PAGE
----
We’re really excited to be able to release Visitors for performance so soon after its triumphant run at the Bush Theatre this winter, and on the very day its author, Barney Norris, picked up the award for Most Promising Playwright at this year’s Critics’ Circle Theatre Awards. It’s not hard to see why this play has been so successful – new writing this warm, tender and acute is rare indeed.
Visitors tackles some weighty themes without getting bogged down or depressing. Its characters are real and humorous, and there’s a poetic lightness of touch to the writing.
It’s the story of a couple getting used to growing old. Edie is beginning to show signs of dementia, and though Arthur wants to continue working on their farm, their son Stephen has decided it’s time to put his mother into care and sell their home. Their lives are disrupted with the arrival of Kate, a blue-haired carer brought in to look after Edie as her mind unravels.
It’s a play that asks questions about who gets to choose the way we live our lives, and sheds haunting light on the ways time can slip through our fingers when we’re not looking.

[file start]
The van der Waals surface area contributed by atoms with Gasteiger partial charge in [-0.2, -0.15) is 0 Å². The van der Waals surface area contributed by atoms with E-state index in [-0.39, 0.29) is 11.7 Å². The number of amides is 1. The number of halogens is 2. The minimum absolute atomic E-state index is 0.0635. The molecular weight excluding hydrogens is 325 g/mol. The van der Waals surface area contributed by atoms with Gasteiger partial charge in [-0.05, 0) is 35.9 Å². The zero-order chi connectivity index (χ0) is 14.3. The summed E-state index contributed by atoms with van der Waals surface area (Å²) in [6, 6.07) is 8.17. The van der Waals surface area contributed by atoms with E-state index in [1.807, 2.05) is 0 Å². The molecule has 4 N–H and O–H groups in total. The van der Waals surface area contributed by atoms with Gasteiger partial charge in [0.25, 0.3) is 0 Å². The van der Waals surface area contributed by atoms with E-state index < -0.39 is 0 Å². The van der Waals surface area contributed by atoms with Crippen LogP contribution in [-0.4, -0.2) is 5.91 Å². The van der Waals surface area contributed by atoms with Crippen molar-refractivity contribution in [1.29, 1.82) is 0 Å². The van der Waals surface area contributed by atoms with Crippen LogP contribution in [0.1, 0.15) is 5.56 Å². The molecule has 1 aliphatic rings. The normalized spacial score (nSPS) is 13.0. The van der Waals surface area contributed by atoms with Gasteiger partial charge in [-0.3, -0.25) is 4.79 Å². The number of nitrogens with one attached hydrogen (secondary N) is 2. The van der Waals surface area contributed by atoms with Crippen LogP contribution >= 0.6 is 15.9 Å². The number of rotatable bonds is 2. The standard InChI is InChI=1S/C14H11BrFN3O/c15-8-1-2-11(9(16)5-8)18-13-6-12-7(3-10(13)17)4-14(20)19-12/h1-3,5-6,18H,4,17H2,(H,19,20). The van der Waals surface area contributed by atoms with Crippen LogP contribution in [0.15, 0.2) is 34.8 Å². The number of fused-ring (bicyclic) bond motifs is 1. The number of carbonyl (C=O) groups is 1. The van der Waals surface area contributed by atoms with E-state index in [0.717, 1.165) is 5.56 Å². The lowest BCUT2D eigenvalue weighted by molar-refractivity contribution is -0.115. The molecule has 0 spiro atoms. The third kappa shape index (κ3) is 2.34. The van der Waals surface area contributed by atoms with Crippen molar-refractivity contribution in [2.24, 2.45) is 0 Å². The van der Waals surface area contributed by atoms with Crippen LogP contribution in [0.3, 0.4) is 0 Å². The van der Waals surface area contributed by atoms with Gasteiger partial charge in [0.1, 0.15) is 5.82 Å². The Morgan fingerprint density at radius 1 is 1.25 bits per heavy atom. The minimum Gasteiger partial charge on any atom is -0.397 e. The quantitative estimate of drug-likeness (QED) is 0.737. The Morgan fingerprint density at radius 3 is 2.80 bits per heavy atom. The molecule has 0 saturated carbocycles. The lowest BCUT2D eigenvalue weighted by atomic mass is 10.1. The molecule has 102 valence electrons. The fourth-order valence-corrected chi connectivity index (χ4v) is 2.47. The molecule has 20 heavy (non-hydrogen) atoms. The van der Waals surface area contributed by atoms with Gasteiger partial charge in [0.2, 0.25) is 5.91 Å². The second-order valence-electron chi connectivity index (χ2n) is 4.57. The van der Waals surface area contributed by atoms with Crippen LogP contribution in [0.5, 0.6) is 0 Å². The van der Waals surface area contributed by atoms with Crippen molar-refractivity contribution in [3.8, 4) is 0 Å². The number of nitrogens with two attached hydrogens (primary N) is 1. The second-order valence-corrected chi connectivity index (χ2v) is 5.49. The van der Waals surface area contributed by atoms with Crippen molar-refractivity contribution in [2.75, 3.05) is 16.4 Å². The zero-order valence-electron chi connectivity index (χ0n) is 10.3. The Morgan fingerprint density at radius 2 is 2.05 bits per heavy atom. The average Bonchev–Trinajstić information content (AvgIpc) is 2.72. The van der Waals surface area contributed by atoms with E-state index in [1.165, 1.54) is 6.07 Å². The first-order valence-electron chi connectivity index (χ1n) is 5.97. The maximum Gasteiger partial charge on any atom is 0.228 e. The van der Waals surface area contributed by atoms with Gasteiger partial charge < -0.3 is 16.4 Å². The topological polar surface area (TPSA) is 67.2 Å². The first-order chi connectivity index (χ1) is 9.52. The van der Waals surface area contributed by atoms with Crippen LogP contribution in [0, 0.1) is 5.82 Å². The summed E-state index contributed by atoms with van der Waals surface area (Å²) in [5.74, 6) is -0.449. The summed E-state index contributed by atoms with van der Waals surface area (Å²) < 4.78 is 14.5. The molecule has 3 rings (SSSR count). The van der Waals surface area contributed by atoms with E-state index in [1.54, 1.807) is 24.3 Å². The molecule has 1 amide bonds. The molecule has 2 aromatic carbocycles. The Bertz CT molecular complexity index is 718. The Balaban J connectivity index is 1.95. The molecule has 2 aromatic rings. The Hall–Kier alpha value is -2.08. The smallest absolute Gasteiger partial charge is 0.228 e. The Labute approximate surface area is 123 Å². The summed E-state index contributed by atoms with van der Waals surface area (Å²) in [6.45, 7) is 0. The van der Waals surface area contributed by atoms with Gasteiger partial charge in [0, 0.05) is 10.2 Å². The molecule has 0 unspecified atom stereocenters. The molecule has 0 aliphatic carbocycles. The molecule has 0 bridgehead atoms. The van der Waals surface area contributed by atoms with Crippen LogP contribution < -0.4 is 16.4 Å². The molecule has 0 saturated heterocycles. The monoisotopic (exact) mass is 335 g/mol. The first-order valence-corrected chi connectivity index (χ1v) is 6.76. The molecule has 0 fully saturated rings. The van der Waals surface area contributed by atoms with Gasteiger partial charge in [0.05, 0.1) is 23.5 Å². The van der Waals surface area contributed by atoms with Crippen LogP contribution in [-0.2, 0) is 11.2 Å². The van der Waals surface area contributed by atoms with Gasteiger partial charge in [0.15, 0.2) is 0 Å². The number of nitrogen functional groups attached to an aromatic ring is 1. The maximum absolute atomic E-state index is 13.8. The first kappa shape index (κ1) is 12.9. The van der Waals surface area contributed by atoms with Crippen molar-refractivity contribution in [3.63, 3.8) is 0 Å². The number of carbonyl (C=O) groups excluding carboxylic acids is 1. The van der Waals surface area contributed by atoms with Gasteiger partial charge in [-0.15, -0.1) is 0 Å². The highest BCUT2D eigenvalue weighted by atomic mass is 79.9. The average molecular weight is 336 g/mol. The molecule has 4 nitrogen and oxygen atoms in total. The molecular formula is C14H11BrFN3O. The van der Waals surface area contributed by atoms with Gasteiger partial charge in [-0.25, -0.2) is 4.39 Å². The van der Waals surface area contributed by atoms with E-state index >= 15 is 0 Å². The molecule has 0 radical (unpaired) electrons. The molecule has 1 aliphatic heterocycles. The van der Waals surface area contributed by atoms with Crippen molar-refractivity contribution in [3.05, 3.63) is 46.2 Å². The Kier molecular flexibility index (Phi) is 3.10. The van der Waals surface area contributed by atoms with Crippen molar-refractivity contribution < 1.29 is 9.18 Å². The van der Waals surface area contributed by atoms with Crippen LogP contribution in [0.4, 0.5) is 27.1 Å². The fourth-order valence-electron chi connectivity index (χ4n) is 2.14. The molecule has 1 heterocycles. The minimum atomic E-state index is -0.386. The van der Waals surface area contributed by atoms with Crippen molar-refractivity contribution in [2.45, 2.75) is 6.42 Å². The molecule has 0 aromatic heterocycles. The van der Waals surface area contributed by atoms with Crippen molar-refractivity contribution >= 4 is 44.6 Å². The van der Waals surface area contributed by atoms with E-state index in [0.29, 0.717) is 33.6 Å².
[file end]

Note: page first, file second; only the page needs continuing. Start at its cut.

Why we think you should do it
Visitors is a fantastic opportunity for any groups looking to tackle a meaty, challenging play that’s still completely satisfying and entertaining. In Edie and Arthur it has a couple of fantastic parts for older actors, and with its single setting (the living room of an English farmhouse, present day) it’s technically straightforward.
The play was hugely successful, starting out at the Arcola and then transferring to the Bush Theatre over Christmas 2014. Here’s a selection of the wonderful reviews it picked up…
“We don’t see many plays on our contemporary stages that address the subject of ageing, and most certainly not plays that brim with the humanity, insight, wit and pathos of Visitors. It’s a triumph of achievement and the fact that it is 27-year-old Barney Norris’s first full-length drama makes it even more remarkable… Parts this finely written are manna for actors… This is a quietly – but utterly – magnificent piece of writing”
★★★★★ Evening Standard
‘”Infinitely touching…a mature and tender play. [Norris] is an authentic new voice”
“An absolute beauty, by turns funny, tender and desperately sad. There is great richness and an almost poetic resonance in the writing so that we can almost see the play of light across their fields and apprehend the jolting dislocation of dementia. It is much harder to write interestingly about happiness than it is about misery, but Norris often does just that”
To find our more about how your group can perform Visitors, visit our website or call our licensing team on 020 7255 4301